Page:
Image source: Apple.
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With this year's iPhones, Apple (NASDAQ: AAPL) made a number of enhancements to the displays -- a critical part of the user experience -- relative to last year's models. The new displays support the much wider DCI-P3 color gamut for better color saturation and are substantially brighter -- 25% brighter, according to the iDevice maker.These changes imply that Apple is using an all-new liquid-crystal display (commonly abbreviated LCD) backlight in this device, as brightness and color gamut in an LCD are largely dictated by the backlight.
To the disappointment of some, Apple did not use an Organic Light Emitting Diode, or OLED, display in the new iPhone. OLEDs have a number of advantages over LCDs, with two obvious ones being that they can deliver substantially enhanced contrast relative to LCDs, improving image quality, and the fact that they can be curved as in Samsung's (NASDAQOTH: SSNLF) recent flagships.
Apple is expected to use curved OLED displays on its next-generation iPhones, but this year, Apple stuck to LCDs, knowing full well that doing so could put it at a marketing disadvantage relative to Samsung and other smartphone makers. And to be blunt, Apple isn't stupid.
The question, then, is "why?"
It looks like an issue of technological readiness
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It may seem as though Apple merely buys displays and has very little involvement with the underlying technology that goes into them. Apple's secrecy means that it doesn't talk about this sort of thing, but the company has hired a substantial number of display technologists. These engineers likely work closely with the major display manufacturers to build products that meet Apple's exacting specifications.
In order for Apple to choose to adopt OLED displays, it needs to be sure that the new displays will bring with them all of the advantages traditionally associated with OLEDs while at the same time not regressing in any key way relative to the best LCDs.To be blunt, I don't think Apple could have adopted OLEDs this year without making significant sacrifices.
For example, according to AnandTech's testing, the display found on the Note7 -- arguably the best smartphone OLED display in the market today -- only achieves a maximum brightness of 359 nits. The iPhone 6s Plus, which Apple rates at 500 nits of brightness, actually manages to achieve 582 nits in AnandTech's tests.
The iPhone 7 Plus' display, which Apple rates at 625 nits of brightness, could very well achieve over 700 nits of brightness if the delta between Apple's rating and measured brightness holds for the iPhone 7/7 Plus as it did with the iPhone 6s/6s Plus, and even iPhone 6/6 Plus.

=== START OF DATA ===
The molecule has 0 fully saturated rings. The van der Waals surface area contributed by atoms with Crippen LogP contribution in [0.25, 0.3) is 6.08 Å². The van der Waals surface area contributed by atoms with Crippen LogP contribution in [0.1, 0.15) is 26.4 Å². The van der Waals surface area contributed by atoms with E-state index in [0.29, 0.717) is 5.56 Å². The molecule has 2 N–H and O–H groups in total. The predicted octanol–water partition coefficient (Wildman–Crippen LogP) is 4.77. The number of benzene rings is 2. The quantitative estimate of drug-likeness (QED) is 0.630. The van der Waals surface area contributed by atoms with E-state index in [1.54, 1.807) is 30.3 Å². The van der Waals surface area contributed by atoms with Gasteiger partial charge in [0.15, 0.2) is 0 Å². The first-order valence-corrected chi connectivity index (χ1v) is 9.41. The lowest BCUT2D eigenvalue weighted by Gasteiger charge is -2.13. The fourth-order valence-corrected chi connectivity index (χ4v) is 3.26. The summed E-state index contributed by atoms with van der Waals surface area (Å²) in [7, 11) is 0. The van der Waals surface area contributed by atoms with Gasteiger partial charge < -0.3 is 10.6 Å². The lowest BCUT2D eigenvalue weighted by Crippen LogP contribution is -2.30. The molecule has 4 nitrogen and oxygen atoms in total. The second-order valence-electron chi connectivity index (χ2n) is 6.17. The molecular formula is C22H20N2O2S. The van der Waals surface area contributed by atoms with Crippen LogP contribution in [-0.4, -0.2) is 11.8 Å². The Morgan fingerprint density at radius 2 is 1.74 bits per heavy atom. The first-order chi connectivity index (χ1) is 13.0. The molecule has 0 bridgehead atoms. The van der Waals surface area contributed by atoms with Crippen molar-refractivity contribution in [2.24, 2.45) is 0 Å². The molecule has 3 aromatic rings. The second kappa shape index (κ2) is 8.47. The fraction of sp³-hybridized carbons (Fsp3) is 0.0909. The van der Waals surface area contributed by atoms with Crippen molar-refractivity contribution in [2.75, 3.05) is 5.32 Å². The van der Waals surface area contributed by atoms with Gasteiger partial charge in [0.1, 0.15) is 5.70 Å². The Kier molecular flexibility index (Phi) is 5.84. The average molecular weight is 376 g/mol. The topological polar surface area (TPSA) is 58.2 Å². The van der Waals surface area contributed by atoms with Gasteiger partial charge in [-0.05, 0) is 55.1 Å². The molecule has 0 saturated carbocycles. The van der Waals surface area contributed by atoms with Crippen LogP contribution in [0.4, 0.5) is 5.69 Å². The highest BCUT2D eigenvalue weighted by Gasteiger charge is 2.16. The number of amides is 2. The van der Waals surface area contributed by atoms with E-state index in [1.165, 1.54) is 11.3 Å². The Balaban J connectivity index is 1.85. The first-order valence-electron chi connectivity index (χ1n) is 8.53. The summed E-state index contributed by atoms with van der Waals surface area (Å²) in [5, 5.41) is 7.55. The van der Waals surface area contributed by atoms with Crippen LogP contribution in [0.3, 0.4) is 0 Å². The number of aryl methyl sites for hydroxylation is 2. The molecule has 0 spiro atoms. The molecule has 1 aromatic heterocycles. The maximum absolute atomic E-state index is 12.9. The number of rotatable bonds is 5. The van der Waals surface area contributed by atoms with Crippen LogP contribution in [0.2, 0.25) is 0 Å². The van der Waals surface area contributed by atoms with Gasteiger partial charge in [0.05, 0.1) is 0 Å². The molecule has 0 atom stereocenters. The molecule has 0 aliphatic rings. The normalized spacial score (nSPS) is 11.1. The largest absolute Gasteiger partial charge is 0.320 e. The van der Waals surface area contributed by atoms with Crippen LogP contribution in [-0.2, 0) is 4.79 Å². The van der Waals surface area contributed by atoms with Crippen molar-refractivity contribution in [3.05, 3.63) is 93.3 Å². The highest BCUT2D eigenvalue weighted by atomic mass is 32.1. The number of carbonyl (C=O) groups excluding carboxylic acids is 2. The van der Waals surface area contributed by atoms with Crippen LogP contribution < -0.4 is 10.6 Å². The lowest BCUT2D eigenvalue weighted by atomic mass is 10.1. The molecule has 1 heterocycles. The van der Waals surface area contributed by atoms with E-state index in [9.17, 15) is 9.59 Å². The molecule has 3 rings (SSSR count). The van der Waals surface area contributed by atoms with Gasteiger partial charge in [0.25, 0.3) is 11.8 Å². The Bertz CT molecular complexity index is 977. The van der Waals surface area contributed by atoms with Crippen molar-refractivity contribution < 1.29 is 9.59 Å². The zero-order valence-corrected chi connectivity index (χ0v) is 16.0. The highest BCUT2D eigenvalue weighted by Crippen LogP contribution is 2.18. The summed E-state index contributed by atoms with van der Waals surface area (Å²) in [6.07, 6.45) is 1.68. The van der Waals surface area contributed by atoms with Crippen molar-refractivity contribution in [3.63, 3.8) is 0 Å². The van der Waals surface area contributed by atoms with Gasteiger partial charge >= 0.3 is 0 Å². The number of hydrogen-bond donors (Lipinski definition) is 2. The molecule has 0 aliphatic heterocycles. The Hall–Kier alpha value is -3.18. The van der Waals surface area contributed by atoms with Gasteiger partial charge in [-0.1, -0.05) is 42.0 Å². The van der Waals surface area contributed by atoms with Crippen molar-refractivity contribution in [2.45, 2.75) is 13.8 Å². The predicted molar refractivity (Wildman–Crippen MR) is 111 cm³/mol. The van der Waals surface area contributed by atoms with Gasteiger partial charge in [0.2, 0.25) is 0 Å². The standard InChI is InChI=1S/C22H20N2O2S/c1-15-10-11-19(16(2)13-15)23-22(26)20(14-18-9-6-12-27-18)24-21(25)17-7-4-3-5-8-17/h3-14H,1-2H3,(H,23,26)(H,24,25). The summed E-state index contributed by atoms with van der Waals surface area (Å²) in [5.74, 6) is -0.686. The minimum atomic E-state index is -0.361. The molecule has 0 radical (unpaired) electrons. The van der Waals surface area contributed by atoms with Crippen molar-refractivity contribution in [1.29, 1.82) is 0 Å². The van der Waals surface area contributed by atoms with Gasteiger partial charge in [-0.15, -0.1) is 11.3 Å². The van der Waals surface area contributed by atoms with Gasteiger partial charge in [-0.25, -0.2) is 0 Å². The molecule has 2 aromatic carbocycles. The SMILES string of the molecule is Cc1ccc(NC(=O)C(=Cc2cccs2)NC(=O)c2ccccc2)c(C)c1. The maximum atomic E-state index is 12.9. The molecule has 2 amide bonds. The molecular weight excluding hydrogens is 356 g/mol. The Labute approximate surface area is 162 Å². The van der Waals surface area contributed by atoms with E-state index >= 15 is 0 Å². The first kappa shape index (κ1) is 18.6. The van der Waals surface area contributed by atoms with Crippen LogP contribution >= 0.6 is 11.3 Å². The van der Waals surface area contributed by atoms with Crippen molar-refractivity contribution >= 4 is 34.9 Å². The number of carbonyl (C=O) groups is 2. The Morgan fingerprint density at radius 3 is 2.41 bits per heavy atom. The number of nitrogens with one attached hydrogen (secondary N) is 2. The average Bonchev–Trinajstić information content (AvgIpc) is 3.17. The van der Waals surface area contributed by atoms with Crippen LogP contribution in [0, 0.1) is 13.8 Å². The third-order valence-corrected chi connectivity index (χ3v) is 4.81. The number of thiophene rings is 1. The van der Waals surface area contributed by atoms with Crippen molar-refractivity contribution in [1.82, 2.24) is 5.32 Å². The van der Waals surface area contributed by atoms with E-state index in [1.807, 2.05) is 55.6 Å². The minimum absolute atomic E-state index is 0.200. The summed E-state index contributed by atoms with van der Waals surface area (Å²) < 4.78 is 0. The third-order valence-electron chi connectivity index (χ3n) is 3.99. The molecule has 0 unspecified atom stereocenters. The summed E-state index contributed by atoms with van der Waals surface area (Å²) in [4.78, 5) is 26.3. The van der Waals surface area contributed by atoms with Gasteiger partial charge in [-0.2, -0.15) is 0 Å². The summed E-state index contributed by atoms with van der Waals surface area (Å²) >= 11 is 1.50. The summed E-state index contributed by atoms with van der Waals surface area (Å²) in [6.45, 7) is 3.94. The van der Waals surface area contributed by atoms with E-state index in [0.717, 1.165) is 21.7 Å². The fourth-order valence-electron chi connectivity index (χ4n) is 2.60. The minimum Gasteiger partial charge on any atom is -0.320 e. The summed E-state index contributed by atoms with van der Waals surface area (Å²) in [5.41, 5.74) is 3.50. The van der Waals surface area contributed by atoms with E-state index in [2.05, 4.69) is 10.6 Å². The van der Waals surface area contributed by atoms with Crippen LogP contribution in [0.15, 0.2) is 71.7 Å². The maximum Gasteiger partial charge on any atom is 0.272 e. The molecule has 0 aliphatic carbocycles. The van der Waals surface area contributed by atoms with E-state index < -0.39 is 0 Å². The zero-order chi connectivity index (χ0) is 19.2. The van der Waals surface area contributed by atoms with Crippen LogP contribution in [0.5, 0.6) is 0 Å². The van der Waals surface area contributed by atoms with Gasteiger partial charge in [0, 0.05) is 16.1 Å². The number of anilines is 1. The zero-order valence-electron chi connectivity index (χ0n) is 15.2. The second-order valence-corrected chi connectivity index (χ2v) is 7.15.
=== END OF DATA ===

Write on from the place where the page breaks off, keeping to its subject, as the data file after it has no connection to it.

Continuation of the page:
If, with the iPhone 7/7 Plus, Apple is able to achieve best-in-class color/grayscale/saturation accuracy (the key metrics that AnandTech tests) combined with an extremely bright display, then I would argue that using a similar panel to the ones found on the Note7 or S7/S7 Edge would have been an unacceptable regression in a number of key ways.
Apple Watch 2 paints a bright picture for the 2017 iPhone
Interestingly, Apple has already adopted OLED displays in the Apple Watch, and at its Sept. 7 product launch event, talked up the display improvements on the second-generation Apple Watch. In particular, the iDevice maker claims that the Apple Watch 2's display is extremely bright and capable of emitting 1000 nits of light. If Apple and its display partner(s) are able to scale this technology up for use on next year's iPhones, then next year's iPhone displays could be unequivocally better than this year's.
Implications for Apple's iPhone biz
I suspect that many of Apple's competitors will increasingly shift OLEDs in a bid to differentiate their offerings over the coming months. Even if those displays are inferior to Apple's LCDs in a number of key areas, those competitors will likely use the "we have OLEDs and Apple doesn't" marketing angle to try to maintain/gain share at the high end of the smartphone market.
Unfortunately, this is a marketing disadvantage that Apple is going to have to live with over the course of this product cycle. Fortunately, though, once Apple transitions to OLEDs, its competition won't be able to use this against it -- something that could help accelerate any potential share gains that the iPhone 7 and 7 Plus manage to deliver for the iDevice maker -- should they help it gain share, at all.
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Ashraf Eassa has no position in any stocks mentioned. The Motley Fool owns shares of and recommends Apple. The Motley Fool has the following options: long January 2018 $90 calls on Apple and short January 2018 $95 calls on Apple. Try any of our Foolish newsletter services free for 30 days. We Fools may not all hold the same opinions, but we all believe that considering a diverse range of insights makes us better investors. The Motley Fool has a disclosure policy.